Translation is a very competitive business. Globalisation and the internet has increased the demand for translation, but also facilitated outsourcing at the same time. Many translators I work with live in South America or South Asia, enjoying better living standards than in Europe or in the US.
For a project manager, this appears to be very handy for overnight projects – but, how do you coordinate your team building and team motivation activities if your freelancers are scattered over 4 different continents?
The first step I did as Le Loup’s manager was to create a company identity. I am not offering ordinary translation jobs: the documents we deal with are current and hot topics such as climate change, hunger in Africa, wars in the Middle East, and so forth / on. By translating these types of texts, translators get direct information from the field about what is happening in Haiti, Burundi, Syria, Nepal, etc. And this becomes noticeable in their daily life, speaking with friends and family about the last natural hazard. I know Le Loup’s translators appreciate this and the fact that we are indirectly supporting projects focussed on the “common good” – projects that benefit people and the world around them. I often hear that they would rather cancel a better paid project to get the opportunity to work for Le Loup, because “it is more important”. And this allows for a good team atmosphere. I usually mention in the PO that the document is interesting (if it is) and that I believe it will be fun to translate (because it usually is).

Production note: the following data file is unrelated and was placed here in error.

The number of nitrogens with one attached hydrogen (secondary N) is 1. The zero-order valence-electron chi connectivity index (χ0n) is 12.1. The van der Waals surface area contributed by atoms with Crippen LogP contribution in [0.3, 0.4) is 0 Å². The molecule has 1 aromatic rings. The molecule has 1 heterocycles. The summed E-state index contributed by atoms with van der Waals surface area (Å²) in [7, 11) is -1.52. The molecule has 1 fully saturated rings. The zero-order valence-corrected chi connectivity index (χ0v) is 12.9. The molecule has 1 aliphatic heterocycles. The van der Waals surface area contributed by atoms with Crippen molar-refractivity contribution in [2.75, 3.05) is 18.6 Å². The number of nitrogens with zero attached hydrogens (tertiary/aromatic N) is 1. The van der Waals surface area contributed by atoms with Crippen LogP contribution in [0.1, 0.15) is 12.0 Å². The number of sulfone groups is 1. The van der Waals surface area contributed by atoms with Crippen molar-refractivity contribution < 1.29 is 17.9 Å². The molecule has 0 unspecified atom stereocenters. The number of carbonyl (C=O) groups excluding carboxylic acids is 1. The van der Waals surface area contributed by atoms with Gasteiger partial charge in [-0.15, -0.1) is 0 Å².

The second and more difficult step is to create some respect for the proofreaders. Without face-to-face contact, the road is paved for misunderstandings. Translators can frequently take corrections very personally and reject the entire proofreading: a very unproductive outcome for the project manager, the company and the client. The best solution is, in my opinion, to track the important changes only, and to comment or suggest instead of crossing out. Stylistic changes don’t necessarily have to be shown to the translator; they are mostly a matter of taste and can be added in the final version. But the important errors must be underlined and sent back to the translator in order to create an environment in which they can still learn and develop. By suggesting a better option in a comment, or (even better) by asking for their thoughts on a suggested change, the translator will be much more inclined to accept the changes or to rephrase / correct by him/herself. And this will create a trusted and professional relation with the proofreader.
Last but not least, create a personable relationship with your translator. Asking about holiday destinations, hobbies, family and small talk is good. Taking the time to call them once in a while is better. Visiting them if you get the chance is best. Remember translators are usually alone in front of their computer; they will be happy to share and talk about their job.
Mael Le Ray
Founder and Manager
Le Loup Translations